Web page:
• H04N21/00Selective content distribution, e.g. interactive television, VOD [Video On Demand]
    • H04N21/80Generation or processing of content or additional data by content creator independently of the distribution process; Content per se
    • H04N21/83Generation or processing of protective or descriptive data associated with content; Content structuring
    • H04N21/84Generation or processing of descriptive data, e.g. content descriptors
    • HELECTRICITY
    • H04ELECTRIC COMMUNICATION TECHNIQUE
    • H04LTRANSMISSION OF DIGITAL INFORMATION, e.g. TELEGRAPHIC COMMUNICATION
    • H04L45/00Routing or path finding of packets in data switching networks
    • H04L45/32Flooding
    • HELECTRICITY
    • H04ELECTRIC COMMUNICATION TECHNIQUE
    • H04LTRANSMISSION OF DIGITAL INFORMATION, e.g. TELEGRAPHIC COMMUNICATION
    • H04L45/00Routing or path finding of packets in data switching networks
    • H04L45/60Router architecture

Abstract

A networking system comprising a plurality of content routers coupled to each other and to a plurality of providers and configured to route and cache content data, wherein the content routers are further configured to locate and route requested content to a user node coupled to the content routers, wherein the providers are configured to publish content and the content routers are further configured to receive and cache the content data in response to an interest request for content and to flood a content identifier for the content data to a plurality of neighboring content routers within a specified radius, wherein the content identifier enables the plurality of neighboring content routers to determine a nearest location from which to obtain the content data to enable efficient content routing.

Description

CROSS-REFERENCE TO RELATED APPLICATIONS

The present application claims the benefit of U.S. Provisional Patent Application No. 61/494,253 filed Jun. 7, 2011 by Ravi Ravindran et al. and entitled “Method and Apparatus for Prefix Based Radius Constrained Cache Flooding to Enable Efficient Content Routing,” which is incorporated herein by reference as if reproduced in its entirety.

STATEMENT REGARDING FEDERALLY SPONSORED RESEARCH OR DEVELOPMENT

Not applicable.

REFERENCE TO A MICROFICHE APPENDIX

Not applicable.

BACKGROUND

In a content oriented network (CON) also referred to herein as a Content Centric Network (CCN), a content router is responsible for routing user requests and content to proper recipients. In the CON, a domain-wide unique name is assigned to each entity that is part of a content delivery framework. The entities may comprise data content, such as video clips or web pages, and/or infrastructure elements, such as routers, switches, or servers. The content router uses name prefixes, which can be full content names or proper prefixes of content names instead of network addresses, to route content packets within the content network.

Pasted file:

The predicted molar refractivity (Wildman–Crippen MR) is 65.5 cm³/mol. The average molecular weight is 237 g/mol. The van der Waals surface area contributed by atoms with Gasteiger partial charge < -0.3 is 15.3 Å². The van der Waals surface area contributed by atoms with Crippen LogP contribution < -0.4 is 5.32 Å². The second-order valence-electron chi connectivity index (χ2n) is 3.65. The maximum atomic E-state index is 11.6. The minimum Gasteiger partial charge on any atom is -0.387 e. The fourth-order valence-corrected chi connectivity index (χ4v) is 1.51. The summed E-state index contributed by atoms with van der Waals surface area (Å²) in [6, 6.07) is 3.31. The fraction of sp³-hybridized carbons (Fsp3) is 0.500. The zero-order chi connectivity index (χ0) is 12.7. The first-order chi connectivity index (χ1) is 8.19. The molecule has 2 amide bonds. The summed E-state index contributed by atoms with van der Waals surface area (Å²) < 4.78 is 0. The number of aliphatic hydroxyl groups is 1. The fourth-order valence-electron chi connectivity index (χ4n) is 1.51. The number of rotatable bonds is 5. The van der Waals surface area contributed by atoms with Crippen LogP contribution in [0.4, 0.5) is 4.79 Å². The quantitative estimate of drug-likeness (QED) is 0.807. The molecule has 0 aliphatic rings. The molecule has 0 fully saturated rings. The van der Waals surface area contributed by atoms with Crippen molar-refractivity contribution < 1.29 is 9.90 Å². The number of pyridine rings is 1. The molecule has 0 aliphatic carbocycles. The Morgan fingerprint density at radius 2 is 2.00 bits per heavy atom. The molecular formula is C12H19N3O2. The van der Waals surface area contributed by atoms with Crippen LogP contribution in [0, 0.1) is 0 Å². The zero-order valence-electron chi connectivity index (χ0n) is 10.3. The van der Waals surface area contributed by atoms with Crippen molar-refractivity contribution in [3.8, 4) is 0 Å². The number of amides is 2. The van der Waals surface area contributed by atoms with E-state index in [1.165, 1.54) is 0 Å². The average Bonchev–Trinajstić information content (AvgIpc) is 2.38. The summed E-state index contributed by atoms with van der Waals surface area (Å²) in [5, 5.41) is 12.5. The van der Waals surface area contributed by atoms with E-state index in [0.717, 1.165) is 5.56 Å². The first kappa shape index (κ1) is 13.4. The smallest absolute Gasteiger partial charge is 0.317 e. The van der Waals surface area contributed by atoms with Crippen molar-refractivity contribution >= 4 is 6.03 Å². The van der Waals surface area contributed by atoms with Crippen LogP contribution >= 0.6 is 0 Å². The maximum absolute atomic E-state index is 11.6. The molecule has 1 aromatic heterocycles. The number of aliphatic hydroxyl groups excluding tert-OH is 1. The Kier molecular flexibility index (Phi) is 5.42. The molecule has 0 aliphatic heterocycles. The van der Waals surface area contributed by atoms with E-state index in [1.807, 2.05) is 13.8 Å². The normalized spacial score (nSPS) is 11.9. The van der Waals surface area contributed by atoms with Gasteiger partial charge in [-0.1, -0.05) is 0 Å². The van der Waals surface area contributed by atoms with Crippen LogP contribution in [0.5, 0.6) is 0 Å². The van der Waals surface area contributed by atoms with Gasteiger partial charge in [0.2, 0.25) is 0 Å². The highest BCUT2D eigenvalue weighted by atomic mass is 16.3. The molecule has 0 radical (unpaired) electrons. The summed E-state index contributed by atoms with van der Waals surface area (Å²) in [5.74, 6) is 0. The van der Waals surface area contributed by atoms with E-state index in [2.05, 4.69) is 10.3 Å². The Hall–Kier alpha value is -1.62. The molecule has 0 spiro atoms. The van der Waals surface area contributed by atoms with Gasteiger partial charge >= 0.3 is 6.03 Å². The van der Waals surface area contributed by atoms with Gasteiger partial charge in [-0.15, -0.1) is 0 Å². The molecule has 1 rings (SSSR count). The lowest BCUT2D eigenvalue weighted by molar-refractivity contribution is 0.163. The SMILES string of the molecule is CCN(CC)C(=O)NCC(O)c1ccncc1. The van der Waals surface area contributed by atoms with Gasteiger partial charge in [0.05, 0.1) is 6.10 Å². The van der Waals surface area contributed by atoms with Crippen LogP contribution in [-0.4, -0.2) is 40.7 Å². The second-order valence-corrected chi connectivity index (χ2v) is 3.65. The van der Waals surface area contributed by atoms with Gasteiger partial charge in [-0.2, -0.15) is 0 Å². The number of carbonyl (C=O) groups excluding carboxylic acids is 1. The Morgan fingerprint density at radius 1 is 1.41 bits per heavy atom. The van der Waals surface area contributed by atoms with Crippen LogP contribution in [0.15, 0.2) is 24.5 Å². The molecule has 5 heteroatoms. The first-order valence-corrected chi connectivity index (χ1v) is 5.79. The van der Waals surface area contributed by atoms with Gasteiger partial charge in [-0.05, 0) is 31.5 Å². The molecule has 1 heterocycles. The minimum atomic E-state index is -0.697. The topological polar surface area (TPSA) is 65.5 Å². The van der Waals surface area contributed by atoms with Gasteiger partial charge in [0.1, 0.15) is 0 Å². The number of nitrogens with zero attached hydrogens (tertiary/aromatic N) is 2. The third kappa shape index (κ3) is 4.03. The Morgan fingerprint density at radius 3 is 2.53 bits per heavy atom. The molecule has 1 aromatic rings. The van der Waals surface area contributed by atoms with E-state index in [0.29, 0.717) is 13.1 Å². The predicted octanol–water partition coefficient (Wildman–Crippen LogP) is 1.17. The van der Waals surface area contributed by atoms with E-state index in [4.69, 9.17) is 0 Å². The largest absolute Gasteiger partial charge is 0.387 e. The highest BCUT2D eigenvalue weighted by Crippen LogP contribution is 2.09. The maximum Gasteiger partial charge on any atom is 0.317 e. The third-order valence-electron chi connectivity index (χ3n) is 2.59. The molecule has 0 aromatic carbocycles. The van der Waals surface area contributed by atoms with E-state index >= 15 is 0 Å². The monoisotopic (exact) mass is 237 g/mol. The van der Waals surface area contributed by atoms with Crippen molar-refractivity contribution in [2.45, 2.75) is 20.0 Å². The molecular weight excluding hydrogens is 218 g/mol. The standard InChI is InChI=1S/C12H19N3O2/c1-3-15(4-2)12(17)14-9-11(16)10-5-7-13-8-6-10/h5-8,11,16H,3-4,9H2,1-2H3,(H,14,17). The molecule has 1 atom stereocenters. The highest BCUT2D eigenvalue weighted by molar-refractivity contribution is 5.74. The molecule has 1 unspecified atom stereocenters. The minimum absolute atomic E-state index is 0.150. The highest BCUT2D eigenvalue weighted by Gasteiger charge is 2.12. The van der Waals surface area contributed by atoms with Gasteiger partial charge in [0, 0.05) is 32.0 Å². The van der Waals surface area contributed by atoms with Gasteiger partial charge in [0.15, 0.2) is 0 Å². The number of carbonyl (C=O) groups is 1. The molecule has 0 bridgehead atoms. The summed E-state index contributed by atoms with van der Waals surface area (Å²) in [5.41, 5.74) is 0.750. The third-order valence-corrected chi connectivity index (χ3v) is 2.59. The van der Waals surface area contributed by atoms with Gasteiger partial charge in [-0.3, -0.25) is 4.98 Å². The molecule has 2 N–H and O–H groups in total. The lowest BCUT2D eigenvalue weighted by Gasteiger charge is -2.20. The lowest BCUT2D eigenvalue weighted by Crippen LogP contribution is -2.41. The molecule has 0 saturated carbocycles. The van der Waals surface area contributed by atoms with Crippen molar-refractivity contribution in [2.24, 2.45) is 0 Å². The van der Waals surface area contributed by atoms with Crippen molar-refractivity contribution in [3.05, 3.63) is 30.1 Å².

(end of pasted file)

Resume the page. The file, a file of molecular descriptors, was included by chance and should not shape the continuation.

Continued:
SUMMARY

In one embodiment, the disclosure includes a networking system comprising a plurality of content routers coupled to each other and to a plurality of providers and configured to route and cache content data, wherein the content routers are further configured to locate and route requested content to a user node coupled to the content routers, wherein the providers are configured to publish content and the content routers are further configured to receive and cache the content data in response to an interest request for content and to flood a content identifier for the content data to a plurality of neighboring content routers within a specified radius, wherein the content identifier enables the plurality of neighboring content routers to determine a nearest location from which to obtain the content data to enable efficient content routing.

In another embodiment, the disclosure includes a content router comprising a receiver configured to receive a content portion in a network in response to an interest request, a content store configured to store the content portion, and a transmitter configured to forward the content portion to a next-hop in the network indicated by matching a content identifier of content in a forwarding information base (FIB) and flood the content identifier to one or more neighboring content routers that are within a specified radius of the content router to enable the neighboring content routers to efficiently determine a nearest location for the content.